I’ve always had this “No Blues Unless the Singer’s Black or it was From the 20s” policy.
For that, I blame Stevie Ray Vaughan. I will probably offend blue purists everywhere when I say that SRV, while talented, didn’t typify what I call “The Blues.” Even if he grew up in Oak Cliff outside Dallas. He’s missing something, and maybe it’s like what Wesley Snipes said in “White Men Can’t Jump”: SRV doesn’t hear the blues (or Jimi Hendrix.)
That’s probably because my mama raised me on really old blues, bluegrass, country blues and gospel, such as Leadbelly, Robert Johnson and Mississippi John Hurt, Bill Monroe and Marion Williams, Emmylou Harris, The Whites, Ricky Skaggs and of course, my personal hero, Leon Russell. I have this aversion to that really electrified blues. I realize this probably means real music critics think I’m dumb. But hey, I’ve never been to one like something because someone else did.
Which is why I usually am not the first to jump on a band because some kid in tight jeans and my Nana’s glasses told me I should. Case in point, the Black Keys. I was hesitant, even when people I really respect were lining up to get tickets to their Tulsa show last year. They were playing way too close to the shows of Ween and the Pixies, so I didn’t bother getting to know them and trying to see them. (Side note: I review a lot of shows for work, so I typically only pay for tickets to shows I really, really, really want to see… like Ween, which I would drive to Istanbul to see if I could. My favorite band ever. And the Pixies, which I’ve seen twice now, are another one, though they only get back together and tour when Frank Black thinks someone’s forgotten him.)
But lo and behold, this week I was bestowed with the Black Keys collection from a friend. And I started at the beginning, with “The Big Come Up,” and despite the fact that I know a lot of these songs from various commercials and TV shows, I gotta hand it to them. They break both rules: They’re white, and definitely not from the 1920s. But they get it, and I think I might have to forever incorporate them into my rotation. And I’m only halfway through their discography.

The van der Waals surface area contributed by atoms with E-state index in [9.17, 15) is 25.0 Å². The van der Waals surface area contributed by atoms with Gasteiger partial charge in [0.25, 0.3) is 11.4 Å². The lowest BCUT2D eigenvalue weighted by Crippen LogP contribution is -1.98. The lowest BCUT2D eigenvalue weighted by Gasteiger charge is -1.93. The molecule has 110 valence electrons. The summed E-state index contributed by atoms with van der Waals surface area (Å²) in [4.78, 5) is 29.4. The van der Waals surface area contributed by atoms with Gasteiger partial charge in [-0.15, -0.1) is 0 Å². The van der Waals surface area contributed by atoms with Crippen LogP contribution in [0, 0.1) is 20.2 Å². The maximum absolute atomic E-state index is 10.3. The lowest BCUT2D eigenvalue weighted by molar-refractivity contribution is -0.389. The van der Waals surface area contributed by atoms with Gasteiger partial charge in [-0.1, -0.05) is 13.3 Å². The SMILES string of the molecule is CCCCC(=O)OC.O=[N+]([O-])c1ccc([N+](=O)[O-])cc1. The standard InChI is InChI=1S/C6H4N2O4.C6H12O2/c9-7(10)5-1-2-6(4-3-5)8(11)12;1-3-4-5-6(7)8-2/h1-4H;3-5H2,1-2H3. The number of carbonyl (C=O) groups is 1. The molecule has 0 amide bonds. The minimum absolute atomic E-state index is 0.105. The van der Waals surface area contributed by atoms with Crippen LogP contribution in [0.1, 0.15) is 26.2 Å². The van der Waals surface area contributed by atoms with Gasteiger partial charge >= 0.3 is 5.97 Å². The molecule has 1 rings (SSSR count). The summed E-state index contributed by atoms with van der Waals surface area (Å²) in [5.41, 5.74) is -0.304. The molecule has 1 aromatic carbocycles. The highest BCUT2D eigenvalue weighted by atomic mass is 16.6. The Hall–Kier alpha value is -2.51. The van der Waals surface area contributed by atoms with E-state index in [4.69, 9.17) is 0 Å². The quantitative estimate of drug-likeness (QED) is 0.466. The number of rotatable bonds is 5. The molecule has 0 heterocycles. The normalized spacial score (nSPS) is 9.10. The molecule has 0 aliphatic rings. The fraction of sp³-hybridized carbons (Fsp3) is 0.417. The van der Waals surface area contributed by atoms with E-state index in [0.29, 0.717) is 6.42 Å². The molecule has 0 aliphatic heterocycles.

They give me a little more faith in modern music, which I struggle with. I try to listen to new bands, really I do — I bought Temper Trap, Passion Pit, Cold War Kids… and I think they’re all pretty good. But I don’t crave hearing them. I crave Bob Dylan, Ween and Bruce Springsteen, Jane’s Addiction, Cracker and Soul Coughing… and Mike Doughty (pretty much every day… how I wish I could meet someone like that guy. He’s my ideal. Sigh.)
I think I might end up craving the Black Keys, as well as another band I’m just now getting into, Alberta Cross.
I don’t ever want to be one of Those People who have to be first, the ones who thwart their latest hot-mess mp3s on you, giving you its description like they’re selling you wine. “It’s got a bit of a Led Zeppelin finish, with the legs of Debbie Harry, but with notes of Duran Duran…”
2 responses to “Three Blues for Sister Sarah”
My sister’s boyfriend told me i would like the Black Keys two years ago. I still haven’t listened to a single song of theirs. In the meantime i have listened to Lady Blue 5,000 times and Brownsville Girl 10,000.
This is one of my worst attributes. New music has to be better than good before i will give it a chance. Today i went to the music store and purchased The Avett Bros and Mumford & Sons. Perhaps tomorrow i will stop by again and give the keys a whirl, on your recommendation, of course.
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